Less spectacularly but equally significantly for theatre history, in 1529 Henry VIII chose the Blackfriars site as the office for the King’s Revels and as a storehouse for props, properties, and costumes (Smith 14).


Theatrical Practices

Lyly’s plays also give us some indication of the kinds of productions the Blackfriars space allowed. Each requires two doors cut through the back wall or prop, use an inner stage that is revealed to the audience by way of a curtain, and the stage had a trap door in the floor of the platform (Smith 138-41). Also the stage area was much smaller than the outdoor theatre, which meant the audience saw a different kind of play:


Smaller playing areas meant less reliance on fencing and acrobatics, stable features of plays by adult troupes. Better acoustics allowed dramatists to call for subtler and more varied musical effects, a distinct advantage for choirboy companies, trained in signing and the playing of instruments [...] The intimacy of a hall playhouse or a banqueting hall at court also encouraged dramatists to write for socially cohesive audiences capable of appreciating subtle allusions to specific individuals, issues and situations and to shared concerns about events the world of the play.(Shapiro 134-35)


The new space, in other words, resulted in new artistic strategies.

Sadly, however, property rights eventually triumphed over dramatic success. In 1584, Sir William More finally succeeded in retaking possession of his property, and he ejected the Children of the Chapel after eight years of playing.


The 12 Year Hiatus

The first Blackfriars theatre closed in 1584 and the second Blackfriars theatre would not open until early 1596. In the interim, the Blackfriars complex was turned to commercial uses. The original Parliament Chamber, the upper rooms that once hosted the Children of the Chapel, first became a pipe office (meaning, a records office) for England’s Exchequer (meaning, the national treasurer), and were later rented to William de Laune, Doctor of Physic (Smith 156, 471). The room located below the playhouse was leased to a William Joyner, who turned it into a fencing school. Rocco Bonetti, one of the best fencing masters of Elizabethan England, subsequently bought the school and operated it until early 1596.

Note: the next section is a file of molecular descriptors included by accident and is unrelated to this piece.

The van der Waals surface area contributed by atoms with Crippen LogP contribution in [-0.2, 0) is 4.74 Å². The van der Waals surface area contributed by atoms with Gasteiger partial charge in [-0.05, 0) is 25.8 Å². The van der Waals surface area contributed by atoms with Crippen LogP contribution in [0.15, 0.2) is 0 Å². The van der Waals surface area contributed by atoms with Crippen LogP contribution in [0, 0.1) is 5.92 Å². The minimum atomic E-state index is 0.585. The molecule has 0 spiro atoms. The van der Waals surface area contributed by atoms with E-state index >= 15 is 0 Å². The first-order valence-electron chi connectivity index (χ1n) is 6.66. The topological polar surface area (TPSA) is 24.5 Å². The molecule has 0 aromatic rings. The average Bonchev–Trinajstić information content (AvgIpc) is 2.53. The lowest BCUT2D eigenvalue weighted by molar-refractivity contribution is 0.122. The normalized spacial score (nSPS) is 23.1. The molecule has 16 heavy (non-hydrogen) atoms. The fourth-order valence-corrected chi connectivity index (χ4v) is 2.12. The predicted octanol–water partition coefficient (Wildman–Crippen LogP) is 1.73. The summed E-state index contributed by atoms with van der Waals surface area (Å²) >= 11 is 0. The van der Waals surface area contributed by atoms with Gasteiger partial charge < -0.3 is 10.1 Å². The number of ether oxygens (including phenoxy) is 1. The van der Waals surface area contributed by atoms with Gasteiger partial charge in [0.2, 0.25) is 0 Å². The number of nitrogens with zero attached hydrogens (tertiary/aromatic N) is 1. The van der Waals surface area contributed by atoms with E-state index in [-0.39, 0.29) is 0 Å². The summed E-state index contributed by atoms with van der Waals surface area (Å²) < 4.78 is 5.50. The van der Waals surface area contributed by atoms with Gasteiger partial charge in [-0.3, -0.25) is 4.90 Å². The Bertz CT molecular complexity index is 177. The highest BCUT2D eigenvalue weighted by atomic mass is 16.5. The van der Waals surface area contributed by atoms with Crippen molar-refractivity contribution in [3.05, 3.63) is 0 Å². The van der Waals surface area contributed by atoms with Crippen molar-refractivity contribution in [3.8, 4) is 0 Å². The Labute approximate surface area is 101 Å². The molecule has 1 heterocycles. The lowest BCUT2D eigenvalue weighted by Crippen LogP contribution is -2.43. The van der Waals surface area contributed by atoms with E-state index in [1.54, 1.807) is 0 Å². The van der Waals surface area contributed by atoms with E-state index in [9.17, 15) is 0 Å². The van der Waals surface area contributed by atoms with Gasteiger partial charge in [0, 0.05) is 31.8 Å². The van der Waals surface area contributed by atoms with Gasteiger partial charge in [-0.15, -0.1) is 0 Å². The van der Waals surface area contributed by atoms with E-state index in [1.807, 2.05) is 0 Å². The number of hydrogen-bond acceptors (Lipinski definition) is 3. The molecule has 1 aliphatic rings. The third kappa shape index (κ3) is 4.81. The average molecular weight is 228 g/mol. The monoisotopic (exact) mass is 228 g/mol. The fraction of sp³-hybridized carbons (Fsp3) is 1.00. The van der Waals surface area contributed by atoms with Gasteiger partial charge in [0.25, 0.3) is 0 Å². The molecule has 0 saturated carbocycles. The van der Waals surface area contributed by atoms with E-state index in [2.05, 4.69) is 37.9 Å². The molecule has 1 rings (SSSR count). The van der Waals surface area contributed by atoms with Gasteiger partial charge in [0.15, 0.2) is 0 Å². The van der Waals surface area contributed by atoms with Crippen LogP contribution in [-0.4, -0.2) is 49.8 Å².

During the period that the Blackfriars space was not used for putting on plays, English drama became a major economic and artistic industry. The theatre became an institution. New playhouses were built (Smith 158), such as the Rose in 1587. However, opposition to drama still continued, and actors were still classed as rogues or sturdy beggars unless they gained the patronage of a great person or peer or the realm. It is no accident that most of the theatres in this period were constructed outside of London’s city limits and so beyond the easy reach of London’s city fathers.7


The Second Blackfriars Theatre

Despite the hiatus in playing, the Blackfriars liberty remained an attractive place for a theatre, and James Burbage, who had built the Theatre (1576), had his eye on it. Burbage was no stranger to controversy, nor was he a man to back down. He was, in the words of a contemporary, a stubburne man (qtd. in Edmond). During the litigation over the Theatre, his once-partner and brother-in-law, John Brayne tried to show Burbage a copy of an old court order about contempt. Burbage dismissed this as A paper which he might wype his tale with (qtd. in Edmond). Despite the obvious obstacles, Burbage clearly sensed the commercial possibilities of another theatre at Blackfriars. As Smith argues, Burbage knew that a playhouse in the Blackfriars precinct would give the company unrivaled advantages and prestige. For the first time, a company of adult actors would have a playhouse within the City walls [...] It would be in one of the most fashionable districts of London (161). Somehow, Burbage convinced Sir William More to sell him the Blackfriars property without letting on what his purpose might be, and on 4 February 1596, the sale was completed (Smith 471-75).


However, things did not go smoothly. Once his wealthy neighbors heard about his project, they sent a petition to the Privy Council asking that the project be shut down: